Genital herpes is a contagious viral infection. It is a sexually transmitted disease. Genital Herpes caused by the herpes simplex viruses (HSV) type 1 and type 2. It is affected of men and women. This may be due to male-to-female transmissions being more likely than female-to-male transmission. One of several strains of the Herpes Simplex Virus responsible for chickenpox, shingles, mononucleosis, and oral herpes (fever blisters or cold sores, HSV-1). About 45 million Americans, age 12 and older have genital herpes. Its estimated that up to one million people become infected each year. Genital Herpes (HSV-2) is more common in women than men. It is transmitted through vaginal, oral, or anal sex, especially from unprotected sex. Genital HSV-1 is spread mainly through oral sex with a partner who has a sore on the mouth or lips, but some cases may result from vaginal or anal sex. HSV-1 is much less likely to cause repeat outbreaks of genital herpes than HSV-2. Almost all people who have recurrent genital herpes are infected with HSV-2.
Symptoms of herpes are called outbreaks. Genital herpes usually is pain or itching, beginning within a few weeks Symptoms of genital herpes vary from person to person. Once exposed to the virus, there is an incubation period that generally lasts 3 to 7 days before a lesion develops. Person may have flu-like symptoms including fever, headache, and swollen lymph nodes. Some people have severe symptoms, such as many painful sores, while others have mild symptoms. An initial outbreak of genital herpes usually brings about symptoms within two weeks of having sexual contact with an infected person and can last from two to three weeks. Other conditions such as jock itch, yeast infections, razor burn or allergic reactions to detergents. Women’s symptoms can include is Sores inside or near the vagina, the cervix, on the external genitals, near the anus or on the thighs or buttocks; and tender lumps in the groin (lymphadenopathy). Men’s symptoms can include is sores on the penis, around the testicles, near the anus or on the thighs or buttocks.
Genital herpes is manageable. There are several available treatments for Genital herpes. Certain drugs such as acyclovir, valacyclovir, and famciclovir can shorten outbreaks and make them less severe, or stop them from happening. Pain relievers include simple analgesics (such as aspirin and paracetamol), ice (which can be soothing if applied directly to the sores) and creams with an anaesthetic component. Creams, however, can slow down drying and should therefore be used sparingly and only for pain relief. Do not use perfumed or antibacterial soaps, feminine deodorant, or douches. Keep the infected area clean and dry to prevent secondary infection from developing. Try to avoid touching the sores. Salt Bath use to wash hands after contact with the sores. Avoid sexual contact from the time symptoms are first recognized until the sores are completely healed, that is, until scabs have fallen off and new skin has formed over the site of the lesion.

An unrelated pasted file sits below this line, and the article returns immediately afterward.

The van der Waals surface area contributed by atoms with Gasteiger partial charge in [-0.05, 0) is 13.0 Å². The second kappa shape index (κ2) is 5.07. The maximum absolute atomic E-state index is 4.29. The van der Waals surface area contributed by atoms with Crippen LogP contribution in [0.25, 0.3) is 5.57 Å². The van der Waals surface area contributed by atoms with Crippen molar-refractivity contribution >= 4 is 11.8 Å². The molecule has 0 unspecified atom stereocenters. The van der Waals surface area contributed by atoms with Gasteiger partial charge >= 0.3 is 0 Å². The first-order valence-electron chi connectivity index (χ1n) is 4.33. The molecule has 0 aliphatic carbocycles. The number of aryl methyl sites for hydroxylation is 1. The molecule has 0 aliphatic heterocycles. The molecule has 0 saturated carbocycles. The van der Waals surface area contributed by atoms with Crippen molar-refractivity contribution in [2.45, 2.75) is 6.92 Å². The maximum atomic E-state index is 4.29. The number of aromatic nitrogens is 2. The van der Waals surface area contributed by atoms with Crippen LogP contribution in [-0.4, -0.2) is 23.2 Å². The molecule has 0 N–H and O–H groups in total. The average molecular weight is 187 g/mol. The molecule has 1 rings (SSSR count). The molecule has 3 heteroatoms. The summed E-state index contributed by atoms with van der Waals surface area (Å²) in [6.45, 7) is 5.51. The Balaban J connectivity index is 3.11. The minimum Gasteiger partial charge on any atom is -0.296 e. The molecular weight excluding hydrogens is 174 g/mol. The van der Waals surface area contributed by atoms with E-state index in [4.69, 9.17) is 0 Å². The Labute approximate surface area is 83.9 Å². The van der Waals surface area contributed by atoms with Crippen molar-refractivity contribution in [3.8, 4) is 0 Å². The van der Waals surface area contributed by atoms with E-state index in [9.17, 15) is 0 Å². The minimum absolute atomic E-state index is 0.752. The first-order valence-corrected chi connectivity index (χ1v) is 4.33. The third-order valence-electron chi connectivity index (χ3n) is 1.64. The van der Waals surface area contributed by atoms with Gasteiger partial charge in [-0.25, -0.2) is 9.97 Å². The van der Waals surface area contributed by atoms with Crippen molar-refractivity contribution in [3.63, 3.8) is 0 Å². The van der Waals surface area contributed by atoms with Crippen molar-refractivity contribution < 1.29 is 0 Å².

Treatment of Genital herpes Tips
1.Wear loose clothing during outbreaks
2.Drinking large amounts of fluids will decrease pain during urination, and urinating in the bath may be less painful
3.Wash your hands with soap and water if you touch an infected area, and in particular, do not rub your eyes or touch your mouth after touching infected skin
4.Avoid further infection by keeping the infected area clean and dry. When drying actively infected areas, use a hair dryer or lightly pat the area dry
5.Epson salts in bath water can help clean and dry out infected areas
6.Wash bath towels before reusing and wash underclothing frequently
7.Salt Bath used to wash the genital area, can clean, soothe and dry the sores. Use 1 teaspoon of salt in 600 ml of water or a handful in a shallow bath.
8.A healthy lifestyle including proper diet, adequate rest and low stress levels can improve your immune system, and reduce the likelihood of outbreaks.